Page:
There were, however, on the king's side men who were not willing to see the country involved in civil war. Leofric, the good Earl of Mercia, stood forth as the champion of compromise and peace, and it was agreed that hostilities should be avoided and that the Witanagemot should assemble at Michaelmas in London.
Of this truce King Edward and his foreign advisers took advantage to collect an army, at the head of which they appeared in London. Godwin and his son Harold were summoned to the gemot, but refused to appear without a security for a safe-conduct. The hostages and safe-conduct were refused.
The refusal was announced by Bishop Stigand to the earl as he sat at his evening meal. The bishop wept; the earl sprang to his feet, overthrew the table, leaped on his horse and, with his sons, rode for his life all that night. In the morning the king held his Witanagemot, and Godwin and his sons were declared outlaws, but five days were allowed them to get out of the land. Godwin, Sweyn, Tostig and Gyrth, with Gytha and Judith, the newly-married wife of Tostig, set sail for Bruges in a ship laden with as much treasure as it would hold.
Two of Godwin's sons, however, sought another refuge. Harold and his younger brother Leofwine determined on resistance, and resolved to seek shelter among the Danish settlers in Ireland, where they were cordially received by King Diarmid. For a moment the overthrow of the patriotic leaders in England was complete, and the dominion of foreigners over the feeble mind of the king was complete.
Stirring events followed in quick succession. General regret was felt among all patriotic Englishmen at the absence of Godwin. The common voice of England soon began to call for the return of the banished earl, who was looked to by all men as the father of his country. England now knew that in his fall a fatal blow had been dealt to her own welfare and freedom. And Godwin, after sending many petitions to the king, vainly petitioning for a reconciliation, determined to return by force, satisfied that the great majority of Englishmen would be less likely to resist him than to join his banners.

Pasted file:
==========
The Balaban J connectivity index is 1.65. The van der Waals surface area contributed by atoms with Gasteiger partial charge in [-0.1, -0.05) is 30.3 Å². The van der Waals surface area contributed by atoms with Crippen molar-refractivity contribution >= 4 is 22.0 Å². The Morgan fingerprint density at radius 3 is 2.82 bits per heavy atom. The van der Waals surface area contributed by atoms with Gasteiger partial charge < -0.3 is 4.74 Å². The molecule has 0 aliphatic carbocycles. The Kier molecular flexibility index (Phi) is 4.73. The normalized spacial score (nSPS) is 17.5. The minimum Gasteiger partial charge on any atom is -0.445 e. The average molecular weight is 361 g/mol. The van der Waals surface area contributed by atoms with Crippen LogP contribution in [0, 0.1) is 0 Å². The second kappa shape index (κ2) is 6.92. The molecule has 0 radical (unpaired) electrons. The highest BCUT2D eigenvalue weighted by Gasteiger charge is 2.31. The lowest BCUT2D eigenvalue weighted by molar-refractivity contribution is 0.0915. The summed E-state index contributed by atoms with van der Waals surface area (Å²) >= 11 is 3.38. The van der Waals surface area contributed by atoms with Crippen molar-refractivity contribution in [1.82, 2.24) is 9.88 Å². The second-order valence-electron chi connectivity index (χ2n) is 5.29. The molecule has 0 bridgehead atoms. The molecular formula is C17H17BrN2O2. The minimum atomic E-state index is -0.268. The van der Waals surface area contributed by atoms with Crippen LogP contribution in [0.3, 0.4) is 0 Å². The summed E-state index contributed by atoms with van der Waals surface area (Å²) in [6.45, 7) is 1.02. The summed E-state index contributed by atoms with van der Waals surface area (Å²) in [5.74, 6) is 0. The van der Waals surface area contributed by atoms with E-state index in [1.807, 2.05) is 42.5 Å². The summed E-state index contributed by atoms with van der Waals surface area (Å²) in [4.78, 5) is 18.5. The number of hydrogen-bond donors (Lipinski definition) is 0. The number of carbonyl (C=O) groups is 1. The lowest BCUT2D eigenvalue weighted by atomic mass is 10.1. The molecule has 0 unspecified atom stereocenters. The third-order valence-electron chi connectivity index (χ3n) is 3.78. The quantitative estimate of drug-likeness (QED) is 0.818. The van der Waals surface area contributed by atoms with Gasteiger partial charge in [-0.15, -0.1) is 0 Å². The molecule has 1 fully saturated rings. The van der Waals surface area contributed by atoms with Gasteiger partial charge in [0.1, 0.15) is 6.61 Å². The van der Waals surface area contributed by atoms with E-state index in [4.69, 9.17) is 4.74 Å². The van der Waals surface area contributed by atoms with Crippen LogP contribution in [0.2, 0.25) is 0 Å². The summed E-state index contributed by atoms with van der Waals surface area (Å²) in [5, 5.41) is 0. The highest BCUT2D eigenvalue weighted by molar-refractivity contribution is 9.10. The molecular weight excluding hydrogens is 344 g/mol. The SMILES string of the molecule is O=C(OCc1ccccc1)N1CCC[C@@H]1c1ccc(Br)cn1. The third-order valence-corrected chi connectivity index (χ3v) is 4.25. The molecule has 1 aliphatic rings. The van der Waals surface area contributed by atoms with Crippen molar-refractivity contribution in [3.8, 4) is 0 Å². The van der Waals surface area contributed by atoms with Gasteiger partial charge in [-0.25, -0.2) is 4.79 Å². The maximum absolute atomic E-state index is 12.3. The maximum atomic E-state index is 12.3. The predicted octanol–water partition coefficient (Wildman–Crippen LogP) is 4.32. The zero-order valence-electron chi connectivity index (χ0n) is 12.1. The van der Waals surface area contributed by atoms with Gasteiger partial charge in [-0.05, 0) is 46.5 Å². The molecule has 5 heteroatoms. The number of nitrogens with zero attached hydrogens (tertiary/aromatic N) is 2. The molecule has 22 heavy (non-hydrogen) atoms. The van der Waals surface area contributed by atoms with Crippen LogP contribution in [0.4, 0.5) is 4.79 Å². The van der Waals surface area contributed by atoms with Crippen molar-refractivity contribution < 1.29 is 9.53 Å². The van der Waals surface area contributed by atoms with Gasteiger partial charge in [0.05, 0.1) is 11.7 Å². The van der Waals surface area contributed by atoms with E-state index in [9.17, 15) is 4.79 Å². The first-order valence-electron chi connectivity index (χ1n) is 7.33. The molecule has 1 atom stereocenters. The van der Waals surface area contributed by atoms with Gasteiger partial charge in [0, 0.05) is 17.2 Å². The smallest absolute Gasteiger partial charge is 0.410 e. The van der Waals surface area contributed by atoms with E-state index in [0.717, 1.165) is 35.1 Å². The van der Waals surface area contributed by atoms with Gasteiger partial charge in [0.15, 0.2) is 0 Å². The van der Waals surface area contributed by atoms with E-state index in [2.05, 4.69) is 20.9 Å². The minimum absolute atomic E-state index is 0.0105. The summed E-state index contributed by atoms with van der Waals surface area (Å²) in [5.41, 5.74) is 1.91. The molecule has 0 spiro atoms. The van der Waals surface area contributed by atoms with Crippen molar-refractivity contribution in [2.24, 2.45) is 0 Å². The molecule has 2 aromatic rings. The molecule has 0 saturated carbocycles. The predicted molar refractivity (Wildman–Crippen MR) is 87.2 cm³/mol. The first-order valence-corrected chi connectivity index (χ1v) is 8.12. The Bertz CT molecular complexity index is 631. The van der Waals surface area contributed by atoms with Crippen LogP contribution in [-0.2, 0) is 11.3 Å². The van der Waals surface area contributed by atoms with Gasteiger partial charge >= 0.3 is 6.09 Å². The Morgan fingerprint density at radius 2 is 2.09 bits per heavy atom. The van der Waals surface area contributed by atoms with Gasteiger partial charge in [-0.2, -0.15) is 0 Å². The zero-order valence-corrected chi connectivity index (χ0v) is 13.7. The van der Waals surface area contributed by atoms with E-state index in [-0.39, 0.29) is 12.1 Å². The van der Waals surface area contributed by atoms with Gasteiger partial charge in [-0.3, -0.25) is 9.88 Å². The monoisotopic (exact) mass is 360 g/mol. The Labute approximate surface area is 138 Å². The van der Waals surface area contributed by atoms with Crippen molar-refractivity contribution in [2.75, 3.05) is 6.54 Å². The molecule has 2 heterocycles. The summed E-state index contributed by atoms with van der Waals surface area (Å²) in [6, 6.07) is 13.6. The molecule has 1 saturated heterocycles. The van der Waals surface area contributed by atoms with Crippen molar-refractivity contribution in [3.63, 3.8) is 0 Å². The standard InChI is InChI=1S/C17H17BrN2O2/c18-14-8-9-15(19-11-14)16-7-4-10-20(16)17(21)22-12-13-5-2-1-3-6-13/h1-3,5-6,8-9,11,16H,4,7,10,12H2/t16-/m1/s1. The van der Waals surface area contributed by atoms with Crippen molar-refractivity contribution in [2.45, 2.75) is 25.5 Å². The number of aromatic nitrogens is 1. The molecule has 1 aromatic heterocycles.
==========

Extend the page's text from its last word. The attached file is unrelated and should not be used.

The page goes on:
Harold sailed from Ireland to meet his father by way of the English Channel. Godwin sailed up the Thames, and London declared for him. Panic reigned among the favourites of King Edward. The foreigners took to flight, among the fugitives being Archbishop Robert and Bishop Ulf. The gemot decreed the restoration of the earl and the outlawry of many Normans. The king yielded, and accorded to Godwin the kiss of peace, and a revolution was accomplished of which England may well be proud.
But a tragedy soon followed, in the death of the most renowned Englishman of that generation. During a meal at the Easter festival Godwin fell from his seat, and died after lying insensible for three days. Great was the grief of the nation.
Harold, in the years that followed the death of Godwin, became so increasingly popular that he was virtually chief ruler of England, even before the death of Edward, which happened on January 5, 1066. His burial was followed by the coronation of Harold. But the moment of struggle was now come. The English throne had become vacant, and the Norman duke knew how to represent himself as its lawful heir and to brand the king of the nation's choice as a usurper.